Looking forward to moving into a new apartment? Keep things easy-peasy with our guide.
Whether you’re a first-time renter or a veteran in transient living, the processes involved in searching for and choosing an apartment is not to be taken lightly. From inspecting a property to moving in, check out our complete guide to apartment renting.
Search for the perfect unit. Start your search for a new place by figuring out your budget so you know what rate you can comfortably pay every month. As a rule of thumb, don’t allocate more than 30% of your monthly income on rent; otherwise you’ll find it difficult to take care of your other expenses. When looking at units, don’t be afraid to ask the landlord questions. Remember to talk to other tenants about their experience living in the building too; this is how you can get a good idea of what life in the rental will be like. And be sure to read the lease agreement carefully before signing it. Leases normally range from 6 months to two years. If you sign hastily and it turns out there’s a clause there that you don’t agree with, there’s a little chance you can have it changed. Further, should you decide to pre-terminate the lease agreement, there’s a high chance your deposit will be forfeited.
Learn how to pack your things for the move. If this is your first time living on your own and paying your own bills, chances are you’ll be choosing a smaller, more affordable unit to start with. When packing your things, don’t attempt to bring more than what you can fit into the space you have. Put all toiletries in one box, all bedroom items in another box, and so on, and remember to label them. If there are valuables in the box, mark them as “Fragile.”
Clean the unit. No one wants to move into a dirty rental, especially one that’s a little aged. Even though the landlord may have already cleaned the place, it won’t hurt for you to give it another go. This will also give you a chance to spot any damage you may have missed the first time so you can report it to the landlord immediately. Bring a broom, mop, scrub brush, soap, disinfectant, rubber gloves, air freshener, and anything else you can use to make the unit more inviting by the time you move in.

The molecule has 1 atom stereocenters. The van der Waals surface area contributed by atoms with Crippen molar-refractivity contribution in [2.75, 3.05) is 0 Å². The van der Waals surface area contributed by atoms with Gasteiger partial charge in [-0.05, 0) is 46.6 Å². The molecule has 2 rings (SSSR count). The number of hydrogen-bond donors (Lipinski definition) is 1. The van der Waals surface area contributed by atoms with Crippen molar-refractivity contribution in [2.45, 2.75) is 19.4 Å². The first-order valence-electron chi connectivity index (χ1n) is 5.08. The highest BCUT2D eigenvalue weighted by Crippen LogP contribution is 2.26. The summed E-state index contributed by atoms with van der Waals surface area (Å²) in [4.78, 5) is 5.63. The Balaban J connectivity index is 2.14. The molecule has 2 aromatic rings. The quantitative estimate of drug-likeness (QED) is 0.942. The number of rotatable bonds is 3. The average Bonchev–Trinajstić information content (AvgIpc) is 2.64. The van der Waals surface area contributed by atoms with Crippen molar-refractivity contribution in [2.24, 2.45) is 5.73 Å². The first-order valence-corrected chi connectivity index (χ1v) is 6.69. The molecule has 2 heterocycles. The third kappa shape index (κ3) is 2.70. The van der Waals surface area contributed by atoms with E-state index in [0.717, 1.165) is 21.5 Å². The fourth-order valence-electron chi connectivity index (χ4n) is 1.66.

Organize moving day. On the day of the move, you might be feeling excited or nervous. Either way, you might end up forgetting things, which will be bad news if you’re eliciting help from professional movers. You need to give them proper direction so everything goes smoothly, so it would be helpful to keep a list of things you need to bring. Keep an eye on everything that goes into the moving van to make sure everything’s accounted for. Even if you’re forming a convoy on the drive to your new place, give the movers a detailed map of where to go so they don’t get lost if traffic comes between you.
Unpack properly. You probably won’t have a lot of stuff to start with, but it still pays to know how to unpack. Start with the bathroom and bedroom, since you’ll most likely be using those right away. If you do everything right (and granted you do have a small unit and only a few things to unbox), you’ll be done and settled by the end of the day.
Change the locks. If the apartment is old, you don’t really know who has spare keys to the locks, which can be a major safety issue. If the landlord doesn’t change the locks in between tenants, ask them if they’ll do so for you. If not, ask if you can do it yourself. You might be spending your own money, but it’s better to be safe than sorry. Give the landlord the old locks for safekeeping so you can put them back when you leave and take your new lock with you when your lease is up.
Keep renovations to a minimum. Keep in mind your landlord’s rules about things like painting walls and hanging up photos so you won’t be accused of violating your lease’s terms. Also, remember that you have neighbors that might be disturbed at the sound of drilling. Choose hours of the day when most of them have left for work, or at least awake.
Meet the neighbors. It’s not a hard and fast rule, but it would be nice to know who you’ll be living next to. Spend a few minutes talking to them when you see them outside, and smile when you pass by each other. This will help build your rapport with them, and will almost guarantee you can ask them for small favors (like collecting your mail or watching your place when you’re not around) and also keep an issue from getting nasty should one arise in the future.